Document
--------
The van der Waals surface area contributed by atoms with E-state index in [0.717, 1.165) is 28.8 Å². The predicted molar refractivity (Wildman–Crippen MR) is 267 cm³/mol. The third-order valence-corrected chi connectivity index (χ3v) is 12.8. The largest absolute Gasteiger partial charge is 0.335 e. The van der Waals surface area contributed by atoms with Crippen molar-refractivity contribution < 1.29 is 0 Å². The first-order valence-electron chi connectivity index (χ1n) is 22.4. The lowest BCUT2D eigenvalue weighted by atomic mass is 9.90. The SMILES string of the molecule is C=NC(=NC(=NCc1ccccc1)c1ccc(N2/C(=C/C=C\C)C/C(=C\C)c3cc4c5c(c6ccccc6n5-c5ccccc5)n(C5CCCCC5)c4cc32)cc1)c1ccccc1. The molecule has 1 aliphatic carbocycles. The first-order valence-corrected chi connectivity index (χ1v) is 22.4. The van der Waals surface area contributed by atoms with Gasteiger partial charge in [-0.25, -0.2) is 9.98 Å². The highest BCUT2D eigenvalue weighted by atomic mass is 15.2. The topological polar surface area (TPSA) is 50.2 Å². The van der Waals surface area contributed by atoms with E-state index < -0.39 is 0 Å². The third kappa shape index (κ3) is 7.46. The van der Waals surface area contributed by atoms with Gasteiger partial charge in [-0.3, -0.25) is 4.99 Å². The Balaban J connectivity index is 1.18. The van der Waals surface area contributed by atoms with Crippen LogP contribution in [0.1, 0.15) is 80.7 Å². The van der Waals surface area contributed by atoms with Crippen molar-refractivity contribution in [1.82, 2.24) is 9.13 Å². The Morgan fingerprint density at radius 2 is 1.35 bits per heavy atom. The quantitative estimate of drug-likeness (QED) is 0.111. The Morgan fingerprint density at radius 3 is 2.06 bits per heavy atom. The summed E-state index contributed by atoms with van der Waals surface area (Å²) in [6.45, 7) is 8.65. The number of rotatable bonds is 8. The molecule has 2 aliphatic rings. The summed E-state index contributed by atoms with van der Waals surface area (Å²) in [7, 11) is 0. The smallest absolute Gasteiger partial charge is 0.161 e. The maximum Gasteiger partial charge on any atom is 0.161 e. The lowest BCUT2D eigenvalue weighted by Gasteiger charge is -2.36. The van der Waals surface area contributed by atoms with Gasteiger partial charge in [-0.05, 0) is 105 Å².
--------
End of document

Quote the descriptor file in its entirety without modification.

The van der Waals surface area contributed by atoms with E-state index in [0.717, 1.165) is 28.8 Å². The predicted molar refractivity (Wildman–Crippen MR) is 267 cm³/mol. The third-order valence-corrected chi connectivity index (χ3v) is 12.8. The largest absolute Gasteiger partial charge is 0.335 e. The van der Waals surface area contributed by atoms with Crippen molar-refractivity contribution < 1.29 is 0 Å². The first-order valence-electron chi connectivity index (χ1n) is 22.4. The lowest BCUT2D eigenvalue weighted by atomic mass is 9.90. The SMILES string of the molecule is C=NC(=NC(=NCc1ccccc1)c1ccc(N2/C(=C/C=C\C)C/C(=C\C)c3cc4c5c(c6ccccc6n5-c5ccccc5)n(C5CCCCC5)c4cc32)cc1)c1ccccc1. The molecule has 1 aliphatic carbocycles. The first-order valence-corrected chi connectivity index (χ1v) is 22.4. The van der Waals surface area contributed by atoms with Gasteiger partial charge in [-0.25, -0.2) is 9.98 Å². The highest BCUT2D eigenvalue weighted by atomic mass is 15.2. The topological polar surface area (TPSA) is 50.2 Å². The van der Waals surface area contributed by atoms with E-state index < -0.39 is 0 Å². The third kappa shape index (κ3) is 7.46. The van der Waals surface area contributed by atoms with Gasteiger partial charge in [-0.3, -0.25) is 4.99 Å². The Balaban J connectivity index is 1.18. The van der Waals surface area contributed by atoms with Crippen LogP contribution in [0.1, 0.15) is 80.7 Å². The van der Waals surface area contributed by atoms with Crippen molar-refractivity contribution in [1.82, 2.24) is 9.13 Å². The Morgan fingerprint density at radius 2 is 1.35 bits per heavy atom. The quantitative estimate of drug-likeness (QED) is 0.111. The Morgan fingerprint density at radius 3 is 2.06 bits per heavy atom. The summed E-state index contributed by atoms with van der Waals surface area (Å²) in [6.45, 7) is 8.65. The number of rotatable bonds is 8. The molecule has 2 aliphatic rings. The summed E-state index contributed by atoms with van der Waals surface area (Å²) in [7, 11) is 0. The smallest absolute Gasteiger partial charge is 0.161 e. The maximum Gasteiger partial charge on any atom is 0.161 e. The lowest BCUT2D eigenvalue weighted by Gasteiger charge is -2.36. The van der Waals surface area contributed by atoms with Gasteiger partial charge in [-0.05, 0) is 105 Å².